Sketch of Proctor that appeared in The New York Times on September 9, 1894.
|Died||September 11, 1957|
|Parent(s)||Richard A. Proctor|
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Mary Proctor (1862 – September 11, 1957) was an American popularizer of astronomy. While not a professional astronomer, Proctor became well known for her books and articles written for the public – particularly her children's fiction. Despite various claims as being an American, there is a passenger list of about 1924 where she gives nationality as British.
Mary Proctor was born in Dublin, Ireland, the daughter of Mary and Richard Proctor. Proctor's mother died in 1879. Her father remarried in 1881 and her family immigrated to the United States settling in Saint Joseph, Missouri in 1882.
Proctor's father was a British popularizer of astronomy, lecturer, and writer. As she grew up, Proctor often assisted her father in his work, looking after his library and correcting proofs of his books before they went to publication. She graduated from the London College of Preceptors in 1898.
In 1881, Proctor assisted her father in founding and producing a journal called Knowledge. She wrote a series of articles on the topic of comparative mythology. After a well-received appearance at the World's Columbian Exposition 1893, she eventually developed a career as an astronomy lecturer. Her book-length debut, Stories of Starland (1898), was adopted by the New York City Board of Education. She worked as an astronomy teacher in private schools while attending Columbia University.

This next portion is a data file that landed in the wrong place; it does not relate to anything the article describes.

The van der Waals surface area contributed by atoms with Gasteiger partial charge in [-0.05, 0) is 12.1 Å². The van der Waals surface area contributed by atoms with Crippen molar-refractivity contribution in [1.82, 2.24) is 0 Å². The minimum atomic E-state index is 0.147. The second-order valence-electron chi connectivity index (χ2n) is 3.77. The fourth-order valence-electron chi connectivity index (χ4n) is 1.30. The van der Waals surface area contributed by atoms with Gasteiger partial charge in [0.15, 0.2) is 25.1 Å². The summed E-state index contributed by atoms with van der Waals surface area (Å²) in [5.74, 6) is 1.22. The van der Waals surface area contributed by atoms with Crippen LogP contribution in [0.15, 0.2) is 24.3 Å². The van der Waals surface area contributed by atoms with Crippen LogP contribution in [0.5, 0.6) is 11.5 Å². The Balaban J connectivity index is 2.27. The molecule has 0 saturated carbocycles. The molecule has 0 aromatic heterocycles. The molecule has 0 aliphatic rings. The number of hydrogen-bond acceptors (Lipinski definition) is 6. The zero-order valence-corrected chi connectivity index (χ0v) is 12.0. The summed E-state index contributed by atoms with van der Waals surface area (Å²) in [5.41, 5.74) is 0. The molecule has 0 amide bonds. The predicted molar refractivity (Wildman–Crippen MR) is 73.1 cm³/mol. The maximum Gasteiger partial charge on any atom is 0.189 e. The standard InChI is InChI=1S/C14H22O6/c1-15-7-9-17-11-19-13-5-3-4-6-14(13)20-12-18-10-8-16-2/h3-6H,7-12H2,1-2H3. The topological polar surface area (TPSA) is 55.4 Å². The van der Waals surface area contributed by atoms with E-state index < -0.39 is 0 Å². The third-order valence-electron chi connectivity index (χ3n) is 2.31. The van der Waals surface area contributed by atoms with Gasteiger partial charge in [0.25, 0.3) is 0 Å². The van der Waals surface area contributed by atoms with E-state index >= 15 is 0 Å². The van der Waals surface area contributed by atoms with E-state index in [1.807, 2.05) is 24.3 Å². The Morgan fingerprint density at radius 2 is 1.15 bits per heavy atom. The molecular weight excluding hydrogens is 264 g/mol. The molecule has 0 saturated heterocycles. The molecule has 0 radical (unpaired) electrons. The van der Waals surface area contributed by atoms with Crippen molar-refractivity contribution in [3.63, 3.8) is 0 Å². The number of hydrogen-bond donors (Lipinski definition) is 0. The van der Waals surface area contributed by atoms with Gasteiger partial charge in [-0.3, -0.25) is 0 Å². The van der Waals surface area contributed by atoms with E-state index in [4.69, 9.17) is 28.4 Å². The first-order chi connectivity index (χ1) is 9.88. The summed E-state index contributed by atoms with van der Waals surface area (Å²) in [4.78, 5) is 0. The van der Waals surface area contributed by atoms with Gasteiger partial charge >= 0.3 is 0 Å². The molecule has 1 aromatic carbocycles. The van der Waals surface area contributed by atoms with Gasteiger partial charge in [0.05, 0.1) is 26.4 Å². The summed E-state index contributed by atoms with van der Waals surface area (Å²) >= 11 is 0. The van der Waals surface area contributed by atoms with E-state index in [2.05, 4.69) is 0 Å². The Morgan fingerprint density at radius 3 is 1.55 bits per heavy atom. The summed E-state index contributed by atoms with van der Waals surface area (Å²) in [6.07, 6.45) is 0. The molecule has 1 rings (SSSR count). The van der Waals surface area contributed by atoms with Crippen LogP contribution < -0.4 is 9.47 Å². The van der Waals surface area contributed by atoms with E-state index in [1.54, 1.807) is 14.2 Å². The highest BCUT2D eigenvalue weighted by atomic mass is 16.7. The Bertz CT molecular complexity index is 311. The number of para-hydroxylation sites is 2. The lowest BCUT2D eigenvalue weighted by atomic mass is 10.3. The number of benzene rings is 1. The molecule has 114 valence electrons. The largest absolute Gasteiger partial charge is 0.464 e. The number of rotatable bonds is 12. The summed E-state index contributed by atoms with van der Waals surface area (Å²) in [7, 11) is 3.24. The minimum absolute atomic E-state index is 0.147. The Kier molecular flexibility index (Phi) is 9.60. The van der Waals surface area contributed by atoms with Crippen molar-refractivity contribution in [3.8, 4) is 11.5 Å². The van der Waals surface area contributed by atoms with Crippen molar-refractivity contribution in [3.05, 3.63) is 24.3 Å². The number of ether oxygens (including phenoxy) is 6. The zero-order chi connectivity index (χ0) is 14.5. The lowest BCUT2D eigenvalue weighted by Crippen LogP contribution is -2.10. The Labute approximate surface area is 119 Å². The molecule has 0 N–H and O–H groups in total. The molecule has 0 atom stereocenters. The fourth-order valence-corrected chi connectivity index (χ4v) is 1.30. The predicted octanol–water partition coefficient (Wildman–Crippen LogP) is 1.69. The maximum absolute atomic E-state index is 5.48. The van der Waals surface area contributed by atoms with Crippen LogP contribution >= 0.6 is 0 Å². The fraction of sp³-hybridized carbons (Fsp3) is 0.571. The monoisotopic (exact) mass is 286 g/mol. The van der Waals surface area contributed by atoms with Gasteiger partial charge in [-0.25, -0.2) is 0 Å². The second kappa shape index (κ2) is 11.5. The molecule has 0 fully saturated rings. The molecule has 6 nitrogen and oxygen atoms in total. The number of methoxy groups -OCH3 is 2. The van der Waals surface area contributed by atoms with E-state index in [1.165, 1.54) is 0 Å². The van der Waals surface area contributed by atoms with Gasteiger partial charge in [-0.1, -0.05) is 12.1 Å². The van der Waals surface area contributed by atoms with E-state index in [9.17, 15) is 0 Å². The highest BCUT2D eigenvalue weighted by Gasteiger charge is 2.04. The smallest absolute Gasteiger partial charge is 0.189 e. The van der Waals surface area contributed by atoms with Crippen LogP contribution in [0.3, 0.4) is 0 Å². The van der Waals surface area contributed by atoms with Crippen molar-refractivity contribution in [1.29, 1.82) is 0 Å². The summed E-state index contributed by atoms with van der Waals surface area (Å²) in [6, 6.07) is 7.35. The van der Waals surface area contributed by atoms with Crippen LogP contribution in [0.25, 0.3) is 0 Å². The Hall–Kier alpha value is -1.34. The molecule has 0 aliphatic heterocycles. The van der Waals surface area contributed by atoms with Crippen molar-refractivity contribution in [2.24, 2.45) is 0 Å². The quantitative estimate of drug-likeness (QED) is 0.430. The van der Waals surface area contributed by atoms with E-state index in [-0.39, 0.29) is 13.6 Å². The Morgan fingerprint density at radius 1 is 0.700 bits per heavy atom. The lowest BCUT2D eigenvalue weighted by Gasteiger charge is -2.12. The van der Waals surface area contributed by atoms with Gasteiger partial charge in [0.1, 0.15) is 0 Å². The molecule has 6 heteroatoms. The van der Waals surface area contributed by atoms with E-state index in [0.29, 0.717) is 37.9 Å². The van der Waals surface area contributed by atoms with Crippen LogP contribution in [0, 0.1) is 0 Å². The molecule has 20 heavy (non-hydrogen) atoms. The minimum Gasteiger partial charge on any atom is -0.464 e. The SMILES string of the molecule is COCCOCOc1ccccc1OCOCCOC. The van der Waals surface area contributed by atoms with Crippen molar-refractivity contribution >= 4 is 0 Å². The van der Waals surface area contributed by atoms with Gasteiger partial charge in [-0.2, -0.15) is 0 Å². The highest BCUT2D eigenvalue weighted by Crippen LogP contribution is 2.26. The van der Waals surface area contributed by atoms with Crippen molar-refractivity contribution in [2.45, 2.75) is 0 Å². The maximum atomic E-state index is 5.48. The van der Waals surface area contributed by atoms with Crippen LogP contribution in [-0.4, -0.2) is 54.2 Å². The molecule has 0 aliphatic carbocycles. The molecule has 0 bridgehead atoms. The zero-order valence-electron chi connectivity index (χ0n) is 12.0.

Proctor authored many articles for newspapers, journals and published numerous popular books. Her articles and books were mostly aimed for young readers, which earned her the nickname "the children's astronomer." Her books were easy to read, accurate, informative and well illustrated. Known and respected by many professional astronomers, Proctor became an elected member of the British Astronomical Association in 1897 and the American Association for the Advancement of Science in 1898. In 1916, she was elected as a fellow of the Royal Astronomical Society.